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On 29 September 2014 the RFU Appeal Panel, chaired by Sir James Dingemans, handed down judgment in RFU v Barry Lockwood.
An RFU Disciplinary Panel had imposed a suspension of 10 years from playing rugby on a 49 year old player. The RFU, bringing the appeal, persuaded the Appeal Panel that 10 years was so unduly lenient as to be unreasonable, and the Appeal Panel duly increased the suspension to 20 years.
On 7 December 2013 Ruislip RFC 2nd Team (Mr Lockwood’s team) had been playing the Honourable Artillery Company RFC 2nd team in a Herts/Middlesex Merit table game. The referee had showed Mr Lockwood a yellow card for holding on, after which Mr Lockwood punched and felled the referee. The referee suffered concussion, facial injuries, and dental damage which required £750 of treatment.
Mr Lockwood was subsequently prosecuted for assault occasioning actual bodily harm and pleaded guilty. He was ordered to perform 80 hours of community service, pay compensation of £2,500, a victim surcharge of £60, and costs of £85.
The Disciplinary Panel had noted that the usual starting point for this kind of offence should be a life ban, but reduced that starting point to 20 years on the basis of evidence that Mr Lockwood had been acting out of character due to a concussion. 20 years was then reduced to 10 by taking into account the mitigating factors set out in RFU Regulation 19.11.11.
The Appeal Panel accepted the RFU’s submission that there was insufficient evidence to allow the potential concussion to constitute a mitigating factor. There had been no medical evidence at all before the Disciplinary Panel, and “mitigation, particularly where it is likely to be critical, should be shown in the same way as any other relevant fact.” The Appeal Panel accepted that a life ban was appropriate as the usual starting point, but as Mr Lockwood had been put through the strain of both hearings, and “given his age”, took a starting point of 30 years instead.
The RFU submitted that because Mr Lockwood had no option but to accept his conduct (given the overwhelming evidence) he should not have had much credit for his guilty plea. That submission was rejected by the Appeal Panel, and a 33 per cent reduction for mitigating factors was given (down from the 50% given by the Disciplinary Panel, in order properly to take into account Mr Lockwood’s chequered disciplinary history).
Internationally, there is a precedent for lifetime bans in rugby for disciplinary offences. During the course of 2014, for example: Hennie van den Heever, a coach of the Vaal Reefs Rugby Club’s second team, was suspended for life after assaulting a referee; and Savelio Sagato, a winger for a Wellingon club side, was banned for life after punching a referee following his sending off. (A 28-year old Switzerland-based amateur footballer, Ricardo Ferreira, was also recently banned for 50 years for attacking a referee after the final whistle (he had already served a 45-game ban for assaulting opposition players)).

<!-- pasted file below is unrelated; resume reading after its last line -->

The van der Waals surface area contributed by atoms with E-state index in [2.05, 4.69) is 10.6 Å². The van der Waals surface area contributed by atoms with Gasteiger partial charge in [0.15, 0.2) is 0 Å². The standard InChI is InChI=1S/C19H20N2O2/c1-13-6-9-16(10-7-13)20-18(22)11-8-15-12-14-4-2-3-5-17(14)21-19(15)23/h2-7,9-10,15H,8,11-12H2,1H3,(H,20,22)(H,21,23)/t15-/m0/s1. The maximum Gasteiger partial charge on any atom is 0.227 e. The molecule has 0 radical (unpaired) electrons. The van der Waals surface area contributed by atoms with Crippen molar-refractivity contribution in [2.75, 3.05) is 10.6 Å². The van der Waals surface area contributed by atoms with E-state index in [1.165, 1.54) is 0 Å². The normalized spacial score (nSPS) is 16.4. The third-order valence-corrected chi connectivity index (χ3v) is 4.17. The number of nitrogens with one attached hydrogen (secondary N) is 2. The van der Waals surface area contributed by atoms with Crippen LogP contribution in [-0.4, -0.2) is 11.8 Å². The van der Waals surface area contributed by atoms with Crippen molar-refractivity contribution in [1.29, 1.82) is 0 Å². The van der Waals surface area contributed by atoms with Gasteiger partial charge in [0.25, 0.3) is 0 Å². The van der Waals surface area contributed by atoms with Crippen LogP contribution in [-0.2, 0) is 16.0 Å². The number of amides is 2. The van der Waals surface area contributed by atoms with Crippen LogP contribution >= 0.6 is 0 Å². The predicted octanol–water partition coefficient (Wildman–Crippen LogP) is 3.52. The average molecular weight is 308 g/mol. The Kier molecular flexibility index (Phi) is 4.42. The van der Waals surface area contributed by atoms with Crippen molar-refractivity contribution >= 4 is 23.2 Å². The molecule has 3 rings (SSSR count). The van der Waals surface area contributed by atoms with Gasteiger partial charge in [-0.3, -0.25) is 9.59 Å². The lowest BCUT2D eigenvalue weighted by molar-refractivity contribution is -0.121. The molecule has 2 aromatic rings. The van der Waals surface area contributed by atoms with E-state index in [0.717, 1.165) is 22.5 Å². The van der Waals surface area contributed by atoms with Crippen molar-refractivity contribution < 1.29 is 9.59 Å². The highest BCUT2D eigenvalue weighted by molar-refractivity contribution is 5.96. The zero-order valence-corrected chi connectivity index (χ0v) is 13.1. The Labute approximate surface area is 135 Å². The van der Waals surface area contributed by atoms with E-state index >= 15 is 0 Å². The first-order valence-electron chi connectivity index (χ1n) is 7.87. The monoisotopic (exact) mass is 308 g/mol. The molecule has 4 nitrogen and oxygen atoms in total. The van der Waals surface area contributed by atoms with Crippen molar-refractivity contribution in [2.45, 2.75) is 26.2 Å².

Even taking into account the lower starting point, and the mitigating factors, the Appeal Panel’s sanction clearly amounts, in effect, to a lifetime ban: Mr Lockwood will not be able to rejoin a maul until he is touching 70 years old. As already mentioned, the Appeal Panel initially thought that their starting point for the sentence (before taking into account mitigating factors) should be a lifetime ban. However, they decided to reduce that starting point to a mere 30 year ban because of Mr Lockwood’s age. But that concession to Mr Lockwood is rather tokenistic when, precisely because of Mr Lockwood’s age, the reduction from life to 30 years will have absolutely no impact on the effect of the sentence.
Indeed, although mitigating factors then reduced the ban further to 20 years, it is hard to imagine that the overall appeal result, i.e. the increase of the ban from 10 years to 20, will have any actual effect on whether Mr Lockwood will ever play competitive rugby again. Even the Disciplinary Panel’s verdict would have banned Mr Lockwood from rugby until he was nearly 60. Clearly, the Appeal Panel wanted to send a message and set a precedent.
It will be interesting to see whether that precedent has an effect on future cases: not just in rugby but whether the universal “spirit of sport” may carry the effect into other sports as well. Attacks on referees have not always carried such severe consequences. Perhaps most famously, in 1998 the premiership footballer Paulo di Canio was banned for (only) 11 matches (and fined £10,000) for roughly shoving to the floor a referee who had shown him a red card. If the Appeal Panel’s message is heard, perhaps lifetime bans will become more common.
James Segan appeared for the RFU in the case.
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